Business owners have two lives – business and personal. Both lives have multiple financial needs. Limiting your prospecting calls to business products only reduces the profitability, growth, and loyalty of your relationships with business owners.
“Many financial institutions have basically said to their Branch Managers, ‘We need small business loans, so go get me some,’” points out Buck Bierly, President of MZ Bierly Consulting, Inc. (Malvern, PA). “When you look at the data supported by people like Barlow Research, roughly 35-40% of small business owners borrow on a regular basis commercially. The other 60 to 65% of business owners do not borrow on a regular basis. If they borrow, it is typically through home equity lines or credit cards.”
By focusing on small business loans only, you’ve automatically narrowed the focus for conversations with business owners. You go into the meeting asking, “Do you borrow?” and if yes, “What kind of rates are you being charged? And would you like to lower that rate?”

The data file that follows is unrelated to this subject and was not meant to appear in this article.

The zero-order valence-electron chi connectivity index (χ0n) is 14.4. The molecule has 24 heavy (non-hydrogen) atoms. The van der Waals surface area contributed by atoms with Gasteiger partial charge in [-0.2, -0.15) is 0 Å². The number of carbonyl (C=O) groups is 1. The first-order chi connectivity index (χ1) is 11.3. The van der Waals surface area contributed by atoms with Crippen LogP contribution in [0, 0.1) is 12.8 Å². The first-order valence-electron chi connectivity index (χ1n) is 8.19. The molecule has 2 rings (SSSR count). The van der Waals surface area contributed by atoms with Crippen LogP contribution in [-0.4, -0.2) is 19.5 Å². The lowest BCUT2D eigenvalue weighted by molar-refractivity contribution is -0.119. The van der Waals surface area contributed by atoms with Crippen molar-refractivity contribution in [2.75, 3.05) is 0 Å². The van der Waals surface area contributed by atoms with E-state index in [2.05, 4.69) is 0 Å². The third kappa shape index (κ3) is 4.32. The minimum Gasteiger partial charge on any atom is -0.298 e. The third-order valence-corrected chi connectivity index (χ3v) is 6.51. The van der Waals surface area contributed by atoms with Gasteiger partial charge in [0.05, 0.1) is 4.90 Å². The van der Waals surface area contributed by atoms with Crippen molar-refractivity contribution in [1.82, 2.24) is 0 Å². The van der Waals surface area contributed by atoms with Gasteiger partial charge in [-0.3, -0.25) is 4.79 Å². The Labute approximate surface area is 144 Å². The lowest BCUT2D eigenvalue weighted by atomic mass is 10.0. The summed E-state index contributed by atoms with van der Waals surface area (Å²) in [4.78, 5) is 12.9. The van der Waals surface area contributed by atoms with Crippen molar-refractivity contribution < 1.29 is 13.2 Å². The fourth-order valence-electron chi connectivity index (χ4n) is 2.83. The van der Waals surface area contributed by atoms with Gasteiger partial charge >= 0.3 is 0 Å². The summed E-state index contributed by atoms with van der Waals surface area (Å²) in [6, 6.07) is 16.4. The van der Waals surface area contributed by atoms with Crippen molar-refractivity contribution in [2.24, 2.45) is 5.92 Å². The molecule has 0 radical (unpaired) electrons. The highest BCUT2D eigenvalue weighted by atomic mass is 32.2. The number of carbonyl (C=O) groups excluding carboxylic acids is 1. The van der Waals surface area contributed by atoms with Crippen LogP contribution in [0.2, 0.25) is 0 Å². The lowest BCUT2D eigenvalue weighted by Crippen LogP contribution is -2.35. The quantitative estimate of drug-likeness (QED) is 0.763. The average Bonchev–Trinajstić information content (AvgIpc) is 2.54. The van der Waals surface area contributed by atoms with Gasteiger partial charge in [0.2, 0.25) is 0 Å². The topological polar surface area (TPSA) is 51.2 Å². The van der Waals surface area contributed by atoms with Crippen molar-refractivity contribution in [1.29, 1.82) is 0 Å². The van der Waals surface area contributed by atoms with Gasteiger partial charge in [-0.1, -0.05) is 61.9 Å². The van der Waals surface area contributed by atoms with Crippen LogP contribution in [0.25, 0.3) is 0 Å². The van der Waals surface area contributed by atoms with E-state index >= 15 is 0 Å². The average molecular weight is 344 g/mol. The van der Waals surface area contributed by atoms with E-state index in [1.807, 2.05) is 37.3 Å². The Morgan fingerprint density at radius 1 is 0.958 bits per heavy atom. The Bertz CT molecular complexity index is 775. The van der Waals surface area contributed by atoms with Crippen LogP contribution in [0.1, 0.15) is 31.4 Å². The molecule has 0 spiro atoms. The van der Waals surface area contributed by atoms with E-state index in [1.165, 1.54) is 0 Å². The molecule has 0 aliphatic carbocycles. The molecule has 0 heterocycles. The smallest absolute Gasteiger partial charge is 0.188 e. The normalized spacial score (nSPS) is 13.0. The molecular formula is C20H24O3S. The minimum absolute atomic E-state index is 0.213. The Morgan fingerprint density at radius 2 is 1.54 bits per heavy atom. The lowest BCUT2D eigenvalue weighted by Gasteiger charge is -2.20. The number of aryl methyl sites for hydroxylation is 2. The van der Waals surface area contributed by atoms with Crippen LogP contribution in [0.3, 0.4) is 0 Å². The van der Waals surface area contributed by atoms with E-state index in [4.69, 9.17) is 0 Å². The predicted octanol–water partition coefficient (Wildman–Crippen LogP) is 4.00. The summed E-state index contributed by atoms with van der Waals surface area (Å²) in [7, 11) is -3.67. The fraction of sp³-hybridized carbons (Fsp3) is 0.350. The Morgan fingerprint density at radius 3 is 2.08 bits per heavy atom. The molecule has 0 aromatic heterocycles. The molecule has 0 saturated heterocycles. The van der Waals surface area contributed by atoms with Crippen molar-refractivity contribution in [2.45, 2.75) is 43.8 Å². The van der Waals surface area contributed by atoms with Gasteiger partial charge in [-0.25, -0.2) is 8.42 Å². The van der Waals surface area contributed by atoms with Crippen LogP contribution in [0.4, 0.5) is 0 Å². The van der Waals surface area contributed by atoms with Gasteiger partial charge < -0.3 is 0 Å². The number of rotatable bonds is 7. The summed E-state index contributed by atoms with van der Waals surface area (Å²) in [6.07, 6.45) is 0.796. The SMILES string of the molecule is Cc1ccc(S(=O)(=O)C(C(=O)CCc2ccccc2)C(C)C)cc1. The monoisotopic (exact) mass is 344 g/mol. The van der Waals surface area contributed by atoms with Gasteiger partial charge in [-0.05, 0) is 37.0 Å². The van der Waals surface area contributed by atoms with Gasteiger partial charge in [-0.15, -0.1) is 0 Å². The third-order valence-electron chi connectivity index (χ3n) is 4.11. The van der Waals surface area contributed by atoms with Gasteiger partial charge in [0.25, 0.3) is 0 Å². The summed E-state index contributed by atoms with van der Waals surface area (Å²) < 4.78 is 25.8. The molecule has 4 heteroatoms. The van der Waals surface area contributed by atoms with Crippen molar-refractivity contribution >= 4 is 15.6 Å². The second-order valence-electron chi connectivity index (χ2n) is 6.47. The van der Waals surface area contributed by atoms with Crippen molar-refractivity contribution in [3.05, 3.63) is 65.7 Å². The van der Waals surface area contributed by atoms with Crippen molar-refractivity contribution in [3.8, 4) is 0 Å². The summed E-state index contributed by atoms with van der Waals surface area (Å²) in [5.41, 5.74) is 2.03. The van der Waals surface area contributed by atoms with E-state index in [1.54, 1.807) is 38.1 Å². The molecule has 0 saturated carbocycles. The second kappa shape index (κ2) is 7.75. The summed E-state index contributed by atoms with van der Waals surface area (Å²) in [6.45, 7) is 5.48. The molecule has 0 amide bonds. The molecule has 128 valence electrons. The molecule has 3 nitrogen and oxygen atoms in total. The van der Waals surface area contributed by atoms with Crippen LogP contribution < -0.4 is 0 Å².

Five Stupid Questions
“We have this expression…it’s called the five stupid questions, and this is what most inexperienced salespeople do in the banking world,” says Bierly. Those five stupid questions are:
1. Where are you banking?
2. What products are you using?
3. How are they priced and structured?
4. What are two things your current institution hasn’t done that you wish they had?
5. Can I have a copy of your statements to put together an offer of how we’d handle your borrowing relationship or your banking relationship?